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Wednesday, February 12, 2014

Garden Show: Fabulous Veggie Varieties

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The first seminar I went to was actually 3 classes in 1!  Part One: Fabulous Veggie Varieties was by Willi Galloway, author of Grow, Cook, Eat, and blogger at digginfood.com.  Here are some tips that I learned from her.

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1.) Fava beans: These are supposedly easy to grow, but kind of a pain to cook.  You have to shell the beans, and then boil the beans to remove a second casing.  :(  I haven't had much luck with them, but I might try again in the front yard.  She said that you can actually grill them in the pod, and they will self-steam- and then you can eat the beans just like edamame!  Seems worth a try to me!

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2. ) Zucchini Romanesco: She recommended this variety, as it produces a large amount of squash blossoms.  She and her family eat them stuffed with hatch chiles and cheese, or in quesedillas.  

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3.) Baby Greens: Willi was saying that everyone should grow baby greens- you can sow a variety of greens and lettuces really heavily, tap them into the soil, and sprinkle a bit more soil on top of them.  They come up really quickly, and you can cut them when they are small and they will grow back!  You can also transplant a section of them (if you're growing them indoors under lights) and let some get to full grown size over the season.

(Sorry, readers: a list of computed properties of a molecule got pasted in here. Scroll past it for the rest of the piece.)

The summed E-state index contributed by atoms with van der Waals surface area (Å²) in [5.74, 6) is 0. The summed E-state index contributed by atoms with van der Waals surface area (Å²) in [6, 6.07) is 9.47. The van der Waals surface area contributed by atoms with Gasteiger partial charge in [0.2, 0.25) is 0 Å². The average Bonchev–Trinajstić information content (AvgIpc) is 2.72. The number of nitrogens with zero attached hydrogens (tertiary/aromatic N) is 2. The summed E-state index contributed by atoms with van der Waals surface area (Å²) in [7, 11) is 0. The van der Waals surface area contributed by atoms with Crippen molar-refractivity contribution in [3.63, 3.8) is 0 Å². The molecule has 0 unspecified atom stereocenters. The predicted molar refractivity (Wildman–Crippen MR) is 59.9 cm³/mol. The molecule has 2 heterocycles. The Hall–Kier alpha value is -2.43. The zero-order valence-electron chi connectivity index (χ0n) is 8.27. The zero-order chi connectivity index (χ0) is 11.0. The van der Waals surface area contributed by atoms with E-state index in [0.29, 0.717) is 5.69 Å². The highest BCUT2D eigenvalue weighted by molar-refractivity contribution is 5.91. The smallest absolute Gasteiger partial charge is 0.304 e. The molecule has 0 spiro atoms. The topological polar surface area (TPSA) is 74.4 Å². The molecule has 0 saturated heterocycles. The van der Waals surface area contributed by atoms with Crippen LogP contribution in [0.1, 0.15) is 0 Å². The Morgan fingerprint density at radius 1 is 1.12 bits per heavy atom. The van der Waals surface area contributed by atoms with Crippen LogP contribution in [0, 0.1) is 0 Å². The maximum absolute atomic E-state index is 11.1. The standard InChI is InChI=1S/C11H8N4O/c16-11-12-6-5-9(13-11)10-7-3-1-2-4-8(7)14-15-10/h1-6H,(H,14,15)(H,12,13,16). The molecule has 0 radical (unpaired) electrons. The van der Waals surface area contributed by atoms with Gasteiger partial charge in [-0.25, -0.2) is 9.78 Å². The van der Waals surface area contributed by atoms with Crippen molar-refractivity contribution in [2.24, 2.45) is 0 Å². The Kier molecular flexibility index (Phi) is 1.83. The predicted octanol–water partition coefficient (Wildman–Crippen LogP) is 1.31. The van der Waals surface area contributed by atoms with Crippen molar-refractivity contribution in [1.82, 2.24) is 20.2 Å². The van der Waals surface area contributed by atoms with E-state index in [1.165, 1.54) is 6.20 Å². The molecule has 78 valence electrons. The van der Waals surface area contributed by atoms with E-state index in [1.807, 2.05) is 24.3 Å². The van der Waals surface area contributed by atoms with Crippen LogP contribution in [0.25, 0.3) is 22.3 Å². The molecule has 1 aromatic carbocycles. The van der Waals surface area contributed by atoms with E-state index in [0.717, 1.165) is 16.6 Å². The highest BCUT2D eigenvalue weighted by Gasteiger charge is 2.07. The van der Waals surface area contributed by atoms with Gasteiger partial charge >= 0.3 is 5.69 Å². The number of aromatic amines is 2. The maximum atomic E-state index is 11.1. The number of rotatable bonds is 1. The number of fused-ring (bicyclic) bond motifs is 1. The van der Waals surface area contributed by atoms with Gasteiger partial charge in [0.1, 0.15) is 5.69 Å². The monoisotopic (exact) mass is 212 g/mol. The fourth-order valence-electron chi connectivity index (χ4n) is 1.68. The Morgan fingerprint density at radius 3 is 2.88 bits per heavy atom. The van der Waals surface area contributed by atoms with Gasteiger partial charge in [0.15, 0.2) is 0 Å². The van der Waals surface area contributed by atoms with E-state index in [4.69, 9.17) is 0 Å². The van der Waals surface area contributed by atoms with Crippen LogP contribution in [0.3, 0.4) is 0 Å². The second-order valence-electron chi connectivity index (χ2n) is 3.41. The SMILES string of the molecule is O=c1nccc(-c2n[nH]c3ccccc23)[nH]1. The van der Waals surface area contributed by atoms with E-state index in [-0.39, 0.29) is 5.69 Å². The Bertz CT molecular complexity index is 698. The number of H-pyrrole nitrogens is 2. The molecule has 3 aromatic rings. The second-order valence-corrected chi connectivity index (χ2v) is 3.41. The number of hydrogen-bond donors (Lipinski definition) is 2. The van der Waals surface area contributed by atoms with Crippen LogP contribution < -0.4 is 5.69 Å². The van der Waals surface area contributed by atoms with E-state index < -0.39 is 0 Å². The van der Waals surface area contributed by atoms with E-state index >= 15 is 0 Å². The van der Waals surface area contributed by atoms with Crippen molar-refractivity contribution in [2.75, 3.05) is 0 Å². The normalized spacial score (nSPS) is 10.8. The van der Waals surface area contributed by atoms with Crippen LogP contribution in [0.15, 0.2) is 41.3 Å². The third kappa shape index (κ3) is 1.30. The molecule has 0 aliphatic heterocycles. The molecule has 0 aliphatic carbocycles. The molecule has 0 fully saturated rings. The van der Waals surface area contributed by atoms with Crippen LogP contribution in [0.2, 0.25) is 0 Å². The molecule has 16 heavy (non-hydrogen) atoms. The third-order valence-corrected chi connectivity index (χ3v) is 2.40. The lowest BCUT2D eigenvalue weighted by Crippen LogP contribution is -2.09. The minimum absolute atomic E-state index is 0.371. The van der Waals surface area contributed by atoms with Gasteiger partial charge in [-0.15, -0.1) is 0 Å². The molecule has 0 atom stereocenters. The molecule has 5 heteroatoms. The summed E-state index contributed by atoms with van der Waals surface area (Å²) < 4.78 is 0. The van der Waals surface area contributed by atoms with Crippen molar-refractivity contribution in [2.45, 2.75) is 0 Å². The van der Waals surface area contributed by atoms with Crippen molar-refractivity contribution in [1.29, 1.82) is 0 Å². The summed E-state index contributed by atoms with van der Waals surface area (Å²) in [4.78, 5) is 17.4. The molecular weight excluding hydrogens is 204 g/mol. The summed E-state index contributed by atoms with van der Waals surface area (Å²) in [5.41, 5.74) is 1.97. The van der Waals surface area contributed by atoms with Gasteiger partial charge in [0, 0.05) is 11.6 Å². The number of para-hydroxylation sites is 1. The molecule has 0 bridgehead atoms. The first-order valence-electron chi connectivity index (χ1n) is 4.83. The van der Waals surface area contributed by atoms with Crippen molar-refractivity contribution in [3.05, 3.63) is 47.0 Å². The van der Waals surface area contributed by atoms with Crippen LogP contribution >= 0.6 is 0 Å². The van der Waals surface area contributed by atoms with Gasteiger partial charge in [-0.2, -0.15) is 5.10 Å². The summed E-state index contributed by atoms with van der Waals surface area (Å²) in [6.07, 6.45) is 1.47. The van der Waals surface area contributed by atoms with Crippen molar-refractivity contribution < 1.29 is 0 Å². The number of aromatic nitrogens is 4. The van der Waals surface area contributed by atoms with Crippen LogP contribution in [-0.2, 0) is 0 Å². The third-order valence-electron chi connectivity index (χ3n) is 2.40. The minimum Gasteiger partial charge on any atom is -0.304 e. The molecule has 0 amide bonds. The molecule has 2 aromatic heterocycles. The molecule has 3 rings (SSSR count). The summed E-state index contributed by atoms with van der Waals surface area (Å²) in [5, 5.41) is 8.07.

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4.) Carrots: Did you know that all carrots aren't necessarily meant to be eaten raw?  How weird is that?  She suggested that if you had grown carrots that didn't taste that good to you, you should cook them and see if that improves the flavor.  A few varieties that she recommended were: Yellowstone, Cosmic Purple, and Nelson.

Willi also had a few tips for companion planting, or space sharing.  When you plant peas, put in your A-frame, and then underplant it with greens or radishes; by the time those are ready to eat, your peas will need the whole space.  You can also do this with squash- plant greens in the area, and by the time the plant needs the whole space, you will have harvested the greens.  Lastly, she mentioned cover crops-specifically clover and buckwheat.  If you're going to be growing things consistently in the same space, you want to be able to add some nutrients back into the soil.  So, in the fall, throw out some clover or field peas, let them grow over the winter.  In the spring, chop them up, and till them into the soil.  Plant your spring crops, then replace them with your tomatoes/peppers/squash.  Add some buckwheat around them, so when those plants are spent, you can till it under in the fall.


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